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I think the answer is YES. Yes, I thought of an alleged demonstration like this:

How, by hypothesis $\{T(t)\: ; \: t\geq 0\}$ is the $C_0$ semigroups,in $X$, (where $X=(X,|\cdot|)$ is a Banach space) then, by definition, we have $$\lim_{t\rightarrow 0}T(t)x=x,\: \forall \: x\in X,$$ that is, given any $\epsilon>0$, exists $\delta>0$ such that if $t\geq0$ and $|t|<\delta$ then $$ |T(t)x-x|<\epsilon,\: \forall\:x\in X. $$

In particular, for all $x\in X$ such that $|x|=1$, we have $$ |T(t)x-x|<\epsilon \: \Rightarrow \: \sup_{\stackrel{\scriptstyle x\in X}{|x|=1}} |T(t)x-x| <\epsilon $$ but, $$ \|T(t)-I\|=\sup_{\stackrel{\scriptstyle x\in X}{|x|=1}} |T(t)x-x| <\epsilon ,\: \forall \: \epsilon>0,\;|t|<\delta ,$$ where $I$ is identity operator, in $X$. Therefore, $\displaystyle \lim_{t\rightarrow 0} \|T(t)-I\|=0;$ that is, $\{T(t)\: ; \: t\geq 0\}$ is a uniformly continuous semigroup.

Is that correct?

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    $\begingroup$ No. The continuity hypothesis states that *for a given $x$, the limit goes to zero", so $\delta$ depends on both $\epsilon$ and $x$. $\endgroup$
    – user160185
    May 17 '18 at 18:49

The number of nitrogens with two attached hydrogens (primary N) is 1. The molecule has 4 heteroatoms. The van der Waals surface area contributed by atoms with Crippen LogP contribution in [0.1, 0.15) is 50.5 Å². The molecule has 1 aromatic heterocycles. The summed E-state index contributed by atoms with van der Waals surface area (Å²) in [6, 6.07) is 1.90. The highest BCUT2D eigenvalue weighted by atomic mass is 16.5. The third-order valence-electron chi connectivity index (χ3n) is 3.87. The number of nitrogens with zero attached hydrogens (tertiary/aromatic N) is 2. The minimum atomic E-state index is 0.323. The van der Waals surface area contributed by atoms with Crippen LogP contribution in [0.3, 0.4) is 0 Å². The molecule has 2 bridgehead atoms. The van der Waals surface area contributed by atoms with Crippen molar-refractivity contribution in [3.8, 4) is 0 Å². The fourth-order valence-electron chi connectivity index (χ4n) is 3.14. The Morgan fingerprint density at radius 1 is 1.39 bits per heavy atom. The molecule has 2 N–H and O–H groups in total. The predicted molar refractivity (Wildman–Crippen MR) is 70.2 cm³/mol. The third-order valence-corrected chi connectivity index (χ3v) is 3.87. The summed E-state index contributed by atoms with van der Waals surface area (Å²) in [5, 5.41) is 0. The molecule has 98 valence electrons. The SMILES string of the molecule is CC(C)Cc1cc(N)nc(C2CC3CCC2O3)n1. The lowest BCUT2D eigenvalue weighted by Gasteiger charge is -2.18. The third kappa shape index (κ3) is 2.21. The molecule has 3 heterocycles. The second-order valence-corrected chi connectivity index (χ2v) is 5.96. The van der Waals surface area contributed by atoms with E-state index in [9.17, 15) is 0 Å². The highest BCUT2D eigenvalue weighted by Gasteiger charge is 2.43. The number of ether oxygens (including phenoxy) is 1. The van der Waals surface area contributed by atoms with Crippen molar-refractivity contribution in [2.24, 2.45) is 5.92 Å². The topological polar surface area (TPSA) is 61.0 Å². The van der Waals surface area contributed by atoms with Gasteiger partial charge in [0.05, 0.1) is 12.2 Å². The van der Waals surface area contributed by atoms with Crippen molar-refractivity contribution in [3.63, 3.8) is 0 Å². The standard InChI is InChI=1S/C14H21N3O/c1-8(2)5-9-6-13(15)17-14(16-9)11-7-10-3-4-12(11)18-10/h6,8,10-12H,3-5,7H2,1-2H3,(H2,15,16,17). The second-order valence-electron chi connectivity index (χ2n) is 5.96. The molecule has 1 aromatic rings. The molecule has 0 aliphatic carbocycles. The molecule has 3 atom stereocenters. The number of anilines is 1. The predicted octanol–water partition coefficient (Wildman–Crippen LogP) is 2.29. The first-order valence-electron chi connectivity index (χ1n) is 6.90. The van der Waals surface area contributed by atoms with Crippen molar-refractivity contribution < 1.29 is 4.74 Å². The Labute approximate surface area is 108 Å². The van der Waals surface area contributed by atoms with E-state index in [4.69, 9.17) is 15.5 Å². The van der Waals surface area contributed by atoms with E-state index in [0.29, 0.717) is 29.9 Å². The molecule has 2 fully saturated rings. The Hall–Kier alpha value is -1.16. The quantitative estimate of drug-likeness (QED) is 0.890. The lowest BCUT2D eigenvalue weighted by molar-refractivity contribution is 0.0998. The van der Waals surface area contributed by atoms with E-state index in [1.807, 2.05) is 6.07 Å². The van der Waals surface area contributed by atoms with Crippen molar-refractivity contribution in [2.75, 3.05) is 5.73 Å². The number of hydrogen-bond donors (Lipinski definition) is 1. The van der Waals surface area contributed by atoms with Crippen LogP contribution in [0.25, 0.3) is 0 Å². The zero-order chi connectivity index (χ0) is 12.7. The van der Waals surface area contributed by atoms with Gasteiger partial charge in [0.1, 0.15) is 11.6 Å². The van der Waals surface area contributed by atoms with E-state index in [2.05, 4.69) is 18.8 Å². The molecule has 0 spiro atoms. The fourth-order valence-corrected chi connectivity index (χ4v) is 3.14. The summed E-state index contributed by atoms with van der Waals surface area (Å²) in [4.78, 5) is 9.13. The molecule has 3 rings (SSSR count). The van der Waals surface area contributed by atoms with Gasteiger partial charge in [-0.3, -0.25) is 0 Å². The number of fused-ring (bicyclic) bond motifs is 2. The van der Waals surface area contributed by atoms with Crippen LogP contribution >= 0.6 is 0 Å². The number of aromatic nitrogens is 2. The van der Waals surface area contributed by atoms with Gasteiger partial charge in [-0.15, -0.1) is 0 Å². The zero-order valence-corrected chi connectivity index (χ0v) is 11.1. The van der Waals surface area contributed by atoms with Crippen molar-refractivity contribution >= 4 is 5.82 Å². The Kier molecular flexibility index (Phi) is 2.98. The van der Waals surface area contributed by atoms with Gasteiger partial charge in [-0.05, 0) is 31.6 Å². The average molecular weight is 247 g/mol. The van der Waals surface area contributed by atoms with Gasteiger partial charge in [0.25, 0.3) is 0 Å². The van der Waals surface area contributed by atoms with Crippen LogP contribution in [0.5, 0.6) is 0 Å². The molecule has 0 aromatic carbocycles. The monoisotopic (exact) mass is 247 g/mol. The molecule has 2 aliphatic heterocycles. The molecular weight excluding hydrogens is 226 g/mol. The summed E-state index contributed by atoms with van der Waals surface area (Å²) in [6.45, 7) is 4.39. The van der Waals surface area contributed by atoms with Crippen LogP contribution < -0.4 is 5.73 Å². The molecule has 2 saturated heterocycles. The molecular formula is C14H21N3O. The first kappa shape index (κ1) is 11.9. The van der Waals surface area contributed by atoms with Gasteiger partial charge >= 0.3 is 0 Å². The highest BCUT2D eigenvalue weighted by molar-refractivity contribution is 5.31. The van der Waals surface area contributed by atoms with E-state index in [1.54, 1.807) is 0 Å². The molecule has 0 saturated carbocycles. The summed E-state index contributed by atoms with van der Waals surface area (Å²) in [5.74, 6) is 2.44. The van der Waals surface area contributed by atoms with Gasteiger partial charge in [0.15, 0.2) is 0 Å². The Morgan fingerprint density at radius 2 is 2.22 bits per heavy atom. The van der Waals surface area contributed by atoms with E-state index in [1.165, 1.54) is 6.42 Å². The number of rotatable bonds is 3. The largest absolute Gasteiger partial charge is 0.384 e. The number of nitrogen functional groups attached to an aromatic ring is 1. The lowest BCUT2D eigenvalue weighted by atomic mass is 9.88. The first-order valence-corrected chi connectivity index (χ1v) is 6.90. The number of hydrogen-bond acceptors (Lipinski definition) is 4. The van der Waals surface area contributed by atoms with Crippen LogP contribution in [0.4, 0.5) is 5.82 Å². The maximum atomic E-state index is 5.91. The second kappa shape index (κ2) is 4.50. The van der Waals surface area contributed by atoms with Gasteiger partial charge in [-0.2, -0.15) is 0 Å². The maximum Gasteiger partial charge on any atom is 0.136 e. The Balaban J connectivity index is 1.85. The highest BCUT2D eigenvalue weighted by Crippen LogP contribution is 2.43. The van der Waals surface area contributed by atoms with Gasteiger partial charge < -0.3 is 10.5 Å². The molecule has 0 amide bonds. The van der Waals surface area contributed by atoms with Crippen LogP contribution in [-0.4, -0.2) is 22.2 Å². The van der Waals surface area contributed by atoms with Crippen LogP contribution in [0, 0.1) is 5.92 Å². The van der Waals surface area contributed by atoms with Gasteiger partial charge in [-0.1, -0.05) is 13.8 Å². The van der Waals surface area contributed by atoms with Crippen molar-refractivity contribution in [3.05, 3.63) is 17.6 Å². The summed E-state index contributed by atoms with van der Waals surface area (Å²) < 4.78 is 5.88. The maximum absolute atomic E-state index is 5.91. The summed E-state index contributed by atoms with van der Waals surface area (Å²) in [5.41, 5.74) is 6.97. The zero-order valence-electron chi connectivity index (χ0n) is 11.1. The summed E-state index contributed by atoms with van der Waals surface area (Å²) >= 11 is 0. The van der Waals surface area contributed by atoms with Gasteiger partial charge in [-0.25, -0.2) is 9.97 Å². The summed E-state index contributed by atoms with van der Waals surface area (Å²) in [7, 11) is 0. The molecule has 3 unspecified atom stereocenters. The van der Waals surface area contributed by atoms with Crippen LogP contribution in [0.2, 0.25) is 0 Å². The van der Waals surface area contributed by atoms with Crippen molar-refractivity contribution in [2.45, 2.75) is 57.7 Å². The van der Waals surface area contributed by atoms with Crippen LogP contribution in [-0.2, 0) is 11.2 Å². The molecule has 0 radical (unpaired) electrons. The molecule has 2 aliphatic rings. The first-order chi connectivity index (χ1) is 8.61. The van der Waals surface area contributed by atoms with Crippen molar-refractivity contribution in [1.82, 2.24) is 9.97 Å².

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    $\begingroup$ You have assumed uniform continuity at $t=0$ and have deduced uniform continuity on $[0,T]$. $\endgroup$ May 17 '18 at 18:52
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You have operator norm continuity of the semigroup at $0$ iff the generator is bounded. Any unbounded generator results only in strong continuity at $0$. In the case of a uniformly continuous semigroup $T(t)$, the generator $A$ is a bounded operator and $T(t)=e^{tA}=\sum_{n=0}^{\infty}\frac{t^n}{n!}A^n$.

As an example, let $H=\ell^2$, and let $\{ e_n \}_{n=0}^{\infty}$ be the standard orthonormal basis. Then $$ T(t)x = \sum_{n=1}^{\infty}e^{-nt}\langle x,e_n\rangle e_n,\;\;\; t \ge 0, $$ is a $C_0$ semigroup with $\|T(t)\| \le 1$ for all $t \ge 0$. But it is not uniformly continuous at $t=0$ because $$ \|T(t)e_n-e_n\|=(1-e^{-nt}), $$ which cannot be made uniformly small for all $n=0,1,2,3,\cdots$, regardless of how small $t > 0$ is taken to be.

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